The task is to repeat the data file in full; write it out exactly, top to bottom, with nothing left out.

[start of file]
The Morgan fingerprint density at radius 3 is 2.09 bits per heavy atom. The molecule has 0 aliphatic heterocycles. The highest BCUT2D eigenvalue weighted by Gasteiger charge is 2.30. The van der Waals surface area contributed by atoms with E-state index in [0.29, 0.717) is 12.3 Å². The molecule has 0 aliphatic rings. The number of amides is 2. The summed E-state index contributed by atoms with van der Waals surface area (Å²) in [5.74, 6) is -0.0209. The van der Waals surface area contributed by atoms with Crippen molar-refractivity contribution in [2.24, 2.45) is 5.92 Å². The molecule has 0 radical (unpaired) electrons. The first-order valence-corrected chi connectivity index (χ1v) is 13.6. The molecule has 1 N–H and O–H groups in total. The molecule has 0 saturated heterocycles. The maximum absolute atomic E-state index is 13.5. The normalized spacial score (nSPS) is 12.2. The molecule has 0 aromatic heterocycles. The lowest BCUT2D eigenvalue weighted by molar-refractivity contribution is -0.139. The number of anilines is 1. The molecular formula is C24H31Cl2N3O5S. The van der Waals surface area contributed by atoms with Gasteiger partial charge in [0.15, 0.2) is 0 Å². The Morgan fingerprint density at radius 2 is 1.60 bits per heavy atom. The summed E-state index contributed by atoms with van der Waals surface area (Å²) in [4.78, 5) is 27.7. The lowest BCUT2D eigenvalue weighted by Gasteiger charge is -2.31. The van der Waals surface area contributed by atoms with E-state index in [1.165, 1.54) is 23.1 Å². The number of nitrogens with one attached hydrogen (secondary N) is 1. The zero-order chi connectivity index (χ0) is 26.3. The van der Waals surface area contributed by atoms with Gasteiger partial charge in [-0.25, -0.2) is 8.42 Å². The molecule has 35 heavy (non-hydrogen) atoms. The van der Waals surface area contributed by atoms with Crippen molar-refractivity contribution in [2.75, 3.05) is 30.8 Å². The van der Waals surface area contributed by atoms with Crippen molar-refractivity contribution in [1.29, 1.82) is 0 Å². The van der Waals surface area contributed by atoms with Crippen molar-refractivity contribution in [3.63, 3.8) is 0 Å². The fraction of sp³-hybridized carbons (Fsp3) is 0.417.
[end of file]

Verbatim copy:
The Morgan fingerprint density at radius 3 is 2.09 bits per heavy atom. The molecule has 0 aliphatic heterocycles. The highest BCUT2D eigenvalue weighted by Gasteiger charge is 2.30. The van der Waals surface area contributed by atoms with E-state index in [0.29, 0.717) is 12.3 Å². The molecule has 0 aliphatic rings. The number of amides is 2. The summed E-state index contributed by atoms with van der Waals surface area (Å²) in [5.74, 6) is -0.0209. The van der Waals surface area contributed by atoms with Crippen molar-refractivity contribution in [2.24, 2.45) is 5.92 Å². The molecule has 0 radical (unpaired) electrons. The first-order valence-corrected chi connectivity index (χ1v) is 13.6. The molecule has 1 N–H and O–H groups in total. The molecule has 0 saturated heterocycles. The maximum absolute atomic E-state index is 13.5. The normalized spacial score (nSPS) is 12.2. The molecule has 0 aromatic heterocycles. The lowest BCUT2D eigenvalue weighted by molar-refractivity contribution is -0.139. The number of anilines is 1. The molecular formula is C24H31Cl2N3O5S. The van der Waals surface area contributed by atoms with Gasteiger partial charge in [0.15, 0.2) is 0 Å². The Morgan fingerprint density at radius 2 is 1.60 bits per heavy atom. The summed E-state index contributed by atoms with van der Waals surface area (Å²) in [4.78, 5) is 27.7. The lowest BCUT2D eigenvalue weighted by Gasteiger charge is -2.31. The van der Waals surface area contributed by atoms with E-state index in [1.165, 1.54) is 23.1 Å². The number of nitrogens with one attached hydrogen (secondary N) is 1. The zero-order chi connectivity index (χ0) is 26.3. The van der Waals surface area contributed by atoms with Gasteiger partial charge in [-0.25, -0.2) is 8.42 Å². The molecule has 35 heavy (non-hydrogen) atoms. The van der Waals surface area contributed by atoms with Crippen molar-refractivity contribution in [2.75, 3.05) is 30.8 Å². The van der Waals surface area contributed by atoms with Crippen molar-refractivity contribution in [1.29, 1.82) is 0 Å². The van der Waals surface area contributed by atoms with Crippen molar-refractivity contribution in [3.63, 3.8) is 0 Å². The fraction of sp³-hybridized carbons (Fsp3) is 0.417.